That’s why it’s always a wise decision to install window shields with fine mesh to stop these termites, and other flying bugs, from entering your home.
Do Flying Termites Eat Wood?
Flying termites cannot do anything except mate and fly to reach a new place to infest.
So, flying termites can’t eat.
But there’s a catch. When flying termites mate and lose their wings, their first job is to drill a hole in a wooden structure and get inside the wood.
So, after mating, flying termites can drill in the wood.
How Long Do Flying Termites Live?
Flying termites have a short lifespan.
The swarm lasts for an hour at the max, and it’s during this time, they need to mate and find a new source to start a colony.
Only a few of them can make it.
So, the flying termites don’t live beyond an hour or two. That’s the reason why you’d notice both broken wings and dead flying termites on your home’s floor.
Inside the termite nest, the worker and soldier termites can live for two years.
The queen termite outlives every other termite in the nest. She can live for 10 years.
In these 10 years, the queen termites will spawn hundreds of eggs.
As long as there’s a food source and no termite treatment, the queen termite will continue to lay eggs.
Flying Termites In House – Should You Be Worried?
Flying termites in your home should alert you about both an existing termite infestation in your home and an infestation threat.
If your home already has a termite infestation, then that’s for sure that the alates will leave their current nests.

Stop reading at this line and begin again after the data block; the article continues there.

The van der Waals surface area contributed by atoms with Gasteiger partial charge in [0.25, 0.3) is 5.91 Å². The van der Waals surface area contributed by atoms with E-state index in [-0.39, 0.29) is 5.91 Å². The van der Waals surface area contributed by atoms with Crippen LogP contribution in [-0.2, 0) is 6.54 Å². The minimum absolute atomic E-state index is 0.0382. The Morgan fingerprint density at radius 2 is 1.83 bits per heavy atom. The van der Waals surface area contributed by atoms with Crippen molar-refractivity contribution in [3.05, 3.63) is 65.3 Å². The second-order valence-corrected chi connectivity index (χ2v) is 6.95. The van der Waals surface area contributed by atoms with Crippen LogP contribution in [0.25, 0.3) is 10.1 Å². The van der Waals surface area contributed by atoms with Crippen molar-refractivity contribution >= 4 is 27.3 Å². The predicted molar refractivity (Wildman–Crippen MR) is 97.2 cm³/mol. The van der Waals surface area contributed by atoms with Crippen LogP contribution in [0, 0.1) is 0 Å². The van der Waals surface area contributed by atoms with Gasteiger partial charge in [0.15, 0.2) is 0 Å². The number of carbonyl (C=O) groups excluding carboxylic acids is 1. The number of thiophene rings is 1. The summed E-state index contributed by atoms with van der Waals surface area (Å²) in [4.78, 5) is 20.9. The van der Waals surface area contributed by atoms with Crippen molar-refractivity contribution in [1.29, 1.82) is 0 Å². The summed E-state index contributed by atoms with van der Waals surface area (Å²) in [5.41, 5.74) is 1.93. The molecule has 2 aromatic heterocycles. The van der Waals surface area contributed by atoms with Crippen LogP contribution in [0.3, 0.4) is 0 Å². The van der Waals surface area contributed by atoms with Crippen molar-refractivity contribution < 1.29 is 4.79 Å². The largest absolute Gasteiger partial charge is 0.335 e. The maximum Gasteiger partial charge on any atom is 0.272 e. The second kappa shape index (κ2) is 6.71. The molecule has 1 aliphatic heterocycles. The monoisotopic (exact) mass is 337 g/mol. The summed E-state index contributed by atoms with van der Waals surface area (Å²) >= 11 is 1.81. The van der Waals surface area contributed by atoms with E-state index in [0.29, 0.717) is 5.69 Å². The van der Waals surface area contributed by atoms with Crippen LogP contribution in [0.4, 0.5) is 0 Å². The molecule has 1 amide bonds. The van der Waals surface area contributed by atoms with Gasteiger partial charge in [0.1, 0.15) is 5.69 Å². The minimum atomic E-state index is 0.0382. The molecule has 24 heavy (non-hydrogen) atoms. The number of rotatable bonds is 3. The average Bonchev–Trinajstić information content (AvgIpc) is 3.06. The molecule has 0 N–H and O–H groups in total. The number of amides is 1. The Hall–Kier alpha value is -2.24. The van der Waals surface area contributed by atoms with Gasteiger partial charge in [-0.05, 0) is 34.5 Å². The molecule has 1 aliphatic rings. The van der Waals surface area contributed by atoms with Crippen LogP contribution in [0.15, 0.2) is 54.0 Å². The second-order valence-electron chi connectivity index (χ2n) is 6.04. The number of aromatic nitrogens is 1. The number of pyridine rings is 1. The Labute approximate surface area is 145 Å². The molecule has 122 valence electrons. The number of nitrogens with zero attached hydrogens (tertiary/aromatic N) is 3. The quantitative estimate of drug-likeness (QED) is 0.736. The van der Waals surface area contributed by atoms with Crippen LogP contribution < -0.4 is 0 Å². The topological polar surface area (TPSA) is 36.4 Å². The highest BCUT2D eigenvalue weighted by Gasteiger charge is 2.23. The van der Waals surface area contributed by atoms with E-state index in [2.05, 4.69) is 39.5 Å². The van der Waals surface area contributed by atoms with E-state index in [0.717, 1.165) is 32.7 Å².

That’s why experts believe that termite swarms near home are also a sign of possible termite infestation.
Also, flying termites in a home can suggest that termites are invading the house. And they’re looking for a new place to start a colony.
What To Do If You See Flying Termites In And Around Your Home?
Contact a pest controller asap and him to do a termite inspection for your home.
A professional intervention is necessary to get rid of flying termites and termite infestations.
It’s because termites are tough bugs to kill, hard to locate, and the infestation signs take time to show up.
DIY methods of killing termites don’t amount to much.
DIY methods like using boric acid to kill termites, termite sprays, and white vinegar work. But these methods have their limitations.
These methods will not get rid of an entire termite infestation that cripples homes and structures.
So, if you see flying termites in the house, it’d be best to contact a professional pest controller.
Do Flying Termites Bite?
No, flying termites don’t bite humans or animals. They’re incapable of doing it.
As you found out earlier, flying termites have a very short lifespan.
They need to mate and find a new place to start their colony in this lifespan.
Flying termites do not eat wood. But they can drill a hole in the wood to get inside the wooden structure.
In this guide, you found out what these flying termites are and where they come from.
And most importantly, why you should be worried if you see flying termites in your home.
But do you know that you can easily confuse flying termites with other flying bugs?
To know more and to identify the flying termites clearly, read our post on bugs that look like flying termites.
We’re Mark and Jim, and we’re retired pest controllers who made homes pest-free for more than three decades. We, along with our team of experts, founded this site to give you the pest control hacks that work.